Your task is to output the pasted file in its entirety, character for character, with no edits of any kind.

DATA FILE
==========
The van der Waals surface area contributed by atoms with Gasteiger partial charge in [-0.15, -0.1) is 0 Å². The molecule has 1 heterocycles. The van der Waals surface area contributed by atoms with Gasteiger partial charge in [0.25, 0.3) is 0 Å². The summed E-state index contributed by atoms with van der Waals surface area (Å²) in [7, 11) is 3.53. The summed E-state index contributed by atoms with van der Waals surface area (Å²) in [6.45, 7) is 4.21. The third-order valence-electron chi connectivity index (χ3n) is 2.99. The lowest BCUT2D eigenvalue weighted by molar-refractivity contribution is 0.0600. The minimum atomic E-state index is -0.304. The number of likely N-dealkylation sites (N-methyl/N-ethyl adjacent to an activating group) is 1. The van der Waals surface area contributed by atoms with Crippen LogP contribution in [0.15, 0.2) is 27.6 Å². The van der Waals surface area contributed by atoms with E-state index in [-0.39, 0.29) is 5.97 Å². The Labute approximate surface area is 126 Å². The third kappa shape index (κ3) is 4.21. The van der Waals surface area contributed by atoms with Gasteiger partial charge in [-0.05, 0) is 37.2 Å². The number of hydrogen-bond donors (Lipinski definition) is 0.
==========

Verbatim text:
The van der Waals surface area contributed by atoms with Gasteiger partial charge in [-0.15, -0.1) is 0 Å². The molecule has 1 heterocycles. The van der Waals surface area contributed by atoms with Gasteiger partial charge in [0.25, 0.3) is 0 Å². The summed E-state index contributed by atoms with van der Waals surface area (Å²) in [7, 11) is 3.53. The summed E-state index contributed by atoms with van der Waals surface area (Å²) in [6.45, 7) is 4.21. The third-order valence-electron chi connectivity index (χ3n) is 2.99. The lowest BCUT2D eigenvalue weighted by molar-refractivity contribution is 0.0600. The minimum atomic E-state index is -0.304. The number of likely N-dealkylation sites (N-methyl/N-ethyl adjacent to an activating group) is 1. The van der Waals surface area contributed by atoms with Crippen LogP contribution in [0.15, 0.2) is 27.6 Å². The van der Waals surface area contributed by atoms with E-state index in [-0.39, 0.29) is 5.97 Å². The Labute approximate surface area is 126 Å². The third kappa shape index (κ3) is 4.21. The van der Waals surface area contributed by atoms with Gasteiger partial charge in [-0.05, 0) is 37.2 Å². The number of hydrogen-bond donors (Lipinski definition) is 0.